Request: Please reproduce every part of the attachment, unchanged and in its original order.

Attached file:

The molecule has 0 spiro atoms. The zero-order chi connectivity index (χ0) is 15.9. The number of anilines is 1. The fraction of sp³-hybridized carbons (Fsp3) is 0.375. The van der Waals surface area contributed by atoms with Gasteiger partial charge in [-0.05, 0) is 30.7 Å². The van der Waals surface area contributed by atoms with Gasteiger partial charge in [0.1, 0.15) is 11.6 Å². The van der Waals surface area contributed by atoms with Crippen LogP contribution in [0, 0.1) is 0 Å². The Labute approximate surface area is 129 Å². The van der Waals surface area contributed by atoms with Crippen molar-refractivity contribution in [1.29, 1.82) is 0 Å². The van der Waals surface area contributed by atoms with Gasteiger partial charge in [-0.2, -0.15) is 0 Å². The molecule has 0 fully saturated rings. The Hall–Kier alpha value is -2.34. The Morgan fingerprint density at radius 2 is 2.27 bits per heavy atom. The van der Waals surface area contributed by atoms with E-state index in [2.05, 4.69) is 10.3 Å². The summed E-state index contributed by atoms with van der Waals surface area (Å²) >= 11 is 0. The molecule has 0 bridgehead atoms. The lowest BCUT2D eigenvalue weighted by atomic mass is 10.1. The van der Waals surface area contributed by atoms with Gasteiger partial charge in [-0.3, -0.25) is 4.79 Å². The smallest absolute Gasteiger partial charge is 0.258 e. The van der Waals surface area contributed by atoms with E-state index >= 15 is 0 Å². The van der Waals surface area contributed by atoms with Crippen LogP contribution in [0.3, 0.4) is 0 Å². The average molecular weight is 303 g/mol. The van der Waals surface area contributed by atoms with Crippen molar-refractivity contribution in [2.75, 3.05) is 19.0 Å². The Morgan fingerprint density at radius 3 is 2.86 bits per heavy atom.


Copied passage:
The molecule has 0 spiro atoms. The zero-order chi connectivity index (χ0) is 15.9. The number of anilines is 1. The fraction of sp³-hybridized carbons (Fsp3) is 0.375. The van der Waals surface area contributed by atoms with Gasteiger partial charge in [-0.05, 0) is 30.7 Å². The van der Waals surface area contributed by atoms with Gasteiger partial charge in [0.1, 0.15) is 11.6 Å². The van der Waals surface area contributed by atoms with Crippen LogP contribution in [0, 0.1) is 0 Å². The Labute approximate surface area is 129 Å². The van der Waals surface area contributed by atoms with Crippen molar-refractivity contribution in [1.29, 1.82) is 0 Å². The van der Waals surface area contributed by atoms with Gasteiger partial charge in [-0.2, -0.15) is 0 Å². The molecule has 0 fully saturated rings. The Hall–Kier alpha value is -2.34. The Morgan fingerprint density at radius 2 is 2.27 bits per heavy atom. The van der Waals surface area contributed by atoms with E-state index in [2.05, 4.69) is 10.3 Å². The summed E-state index contributed by atoms with van der Waals surface area (Å²) >= 11 is 0. The molecule has 0 bridgehead atoms. The lowest BCUT2D eigenvalue weighted by atomic mass is 10.1. The van der Waals surface area contributed by atoms with Gasteiger partial charge in [-0.3, -0.25) is 4.79 Å². The smallest absolute Gasteiger partial charge is 0.258 e. The van der Waals surface area contributed by atoms with E-state index >= 15 is 0 Å². The van der Waals surface area contributed by atoms with Crippen LogP contribution in [0.3, 0.4) is 0 Å². The average molecular weight is 303 g/mol. The van der Waals surface area contributed by atoms with Crippen molar-refractivity contribution in [2.75, 3.05) is 19.0 Å². The Morgan fingerprint density at radius 3 is 2.86 bits per heavy atom.